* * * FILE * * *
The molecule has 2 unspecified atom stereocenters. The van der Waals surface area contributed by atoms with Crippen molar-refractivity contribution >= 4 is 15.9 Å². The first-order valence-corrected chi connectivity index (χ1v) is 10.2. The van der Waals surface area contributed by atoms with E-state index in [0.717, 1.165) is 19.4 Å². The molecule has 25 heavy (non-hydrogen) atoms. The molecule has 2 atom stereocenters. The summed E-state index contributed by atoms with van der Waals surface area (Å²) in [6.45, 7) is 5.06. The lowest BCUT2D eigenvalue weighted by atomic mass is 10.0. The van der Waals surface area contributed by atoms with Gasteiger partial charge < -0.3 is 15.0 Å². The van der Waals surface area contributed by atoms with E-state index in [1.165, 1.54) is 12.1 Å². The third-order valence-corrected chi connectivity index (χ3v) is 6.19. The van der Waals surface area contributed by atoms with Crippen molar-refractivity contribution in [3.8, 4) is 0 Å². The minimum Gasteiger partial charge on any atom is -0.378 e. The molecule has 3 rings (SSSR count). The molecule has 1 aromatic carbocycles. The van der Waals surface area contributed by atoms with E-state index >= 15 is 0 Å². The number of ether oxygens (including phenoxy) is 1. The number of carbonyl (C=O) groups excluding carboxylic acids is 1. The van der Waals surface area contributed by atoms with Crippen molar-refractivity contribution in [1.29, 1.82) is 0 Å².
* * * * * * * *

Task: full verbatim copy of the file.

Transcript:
The molecule has 2 unspecified atom stereocenters. The van der Waals surface area contributed by atoms with Crippen molar-refractivity contribution >= 4 is 15.9 Å². The first-order valence-corrected chi connectivity index (χ1v) is 10.2. The van der Waals surface area contributed by atoms with E-state index in [0.717, 1.165) is 19.4 Å². The molecule has 25 heavy (non-hydrogen) atoms. The molecule has 2 atom stereocenters. The summed E-state index contributed by atoms with van der Waals surface area (Å²) in [6.45, 7) is 5.06. The lowest BCUT2D eigenvalue weighted by atomic mass is 10.0. The van der Waals surface area contributed by atoms with Gasteiger partial charge < -0.3 is 15.0 Å². The van der Waals surface area contributed by atoms with E-state index in [1.165, 1.54) is 12.1 Å². The third-order valence-corrected chi connectivity index (χ3v) is 6.19. The van der Waals surface area contributed by atoms with Crippen molar-refractivity contribution in [3.8, 4) is 0 Å². The minimum Gasteiger partial charge on any atom is -0.378 e. The molecule has 3 rings (SSSR count). The molecule has 1 aromatic carbocycles. The van der Waals surface area contributed by atoms with E-state index >= 15 is 0 Å². The number of ether oxygens (including phenoxy) is 1. The number of carbonyl (C=O) groups excluding carboxylic acids is 1. The van der Waals surface area contributed by atoms with Crippen molar-refractivity contribution in [1.29, 1.82) is 0 Å².